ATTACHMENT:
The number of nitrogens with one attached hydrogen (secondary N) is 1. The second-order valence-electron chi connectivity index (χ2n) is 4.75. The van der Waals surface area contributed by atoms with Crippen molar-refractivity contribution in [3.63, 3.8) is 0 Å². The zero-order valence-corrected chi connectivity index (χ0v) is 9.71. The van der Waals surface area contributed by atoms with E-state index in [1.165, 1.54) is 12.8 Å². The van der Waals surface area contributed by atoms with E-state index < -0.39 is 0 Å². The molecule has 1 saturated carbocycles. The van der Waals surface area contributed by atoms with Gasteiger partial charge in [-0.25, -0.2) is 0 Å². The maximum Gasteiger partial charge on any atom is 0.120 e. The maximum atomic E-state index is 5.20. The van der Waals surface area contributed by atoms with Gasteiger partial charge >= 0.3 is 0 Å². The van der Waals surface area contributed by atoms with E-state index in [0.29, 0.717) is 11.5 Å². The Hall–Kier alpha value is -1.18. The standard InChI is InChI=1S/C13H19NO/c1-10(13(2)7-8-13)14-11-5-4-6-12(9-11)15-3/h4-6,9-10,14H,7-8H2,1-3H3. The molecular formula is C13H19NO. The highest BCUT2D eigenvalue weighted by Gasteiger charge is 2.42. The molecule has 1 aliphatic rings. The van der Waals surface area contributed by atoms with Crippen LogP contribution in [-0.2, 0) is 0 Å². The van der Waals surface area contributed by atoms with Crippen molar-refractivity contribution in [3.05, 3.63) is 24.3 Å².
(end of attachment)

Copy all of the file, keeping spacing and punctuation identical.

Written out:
The number of nitrogens with one attached hydrogen (secondary N) is 1. The second-order valence-electron chi connectivity index (χ2n) is 4.75. The van der Waals surface area contributed by atoms with Crippen molar-refractivity contribution in [3.63, 3.8) is 0 Å². The zero-order valence-corrected chi connectivity index (χ0v) is 9.71. The van der Waals surface area contributed by atoms with E-state index in [1.165, 1.54) is 12.8 Å². The van der Waals surface area contributed by atoms with E-state index < -0.39 is 0 Å². The molecule has 1 saturated carbocycles. The van der Waals surface area contributed by atoms with Gasteiger partial charge in [-0.25, -0.2) is 0 Å². The maximum Gasteiger partial charge on any atom is 0.120 e. The maximum atomic E-state index is 5.20. The van der Waals surface area contributed by atoms with Gasteiger partial charge >= 0.3 is 0 Å². The van der Waals surface area contributed by atoms with E-state index in [0.29, 0.717) is 11.5 Å². The Hall–Kier alpha value is -1.18. The standard InChI is InChI=1S/C13H19NO/c1-10(13(2)7-8-13)14-11-5-4-6-12(9-11)15-3/h4-6,9-10,14H,7-8H2,1-3H3. The molecular formula is C13H19NO. The highest BCUT2D eigenvalue weighted by Gasteiger charge is 2.42. The molecule has 1 aliphatic rings. The van der Waals surface area contributed by atoms with Crippen LogP contribution in [-0.2, 0) is 0 Å². The van der Waals surface area contributed by atoms with Crippen molar-refractivity contribution in [3.05, 3.63) is 24.3 Å².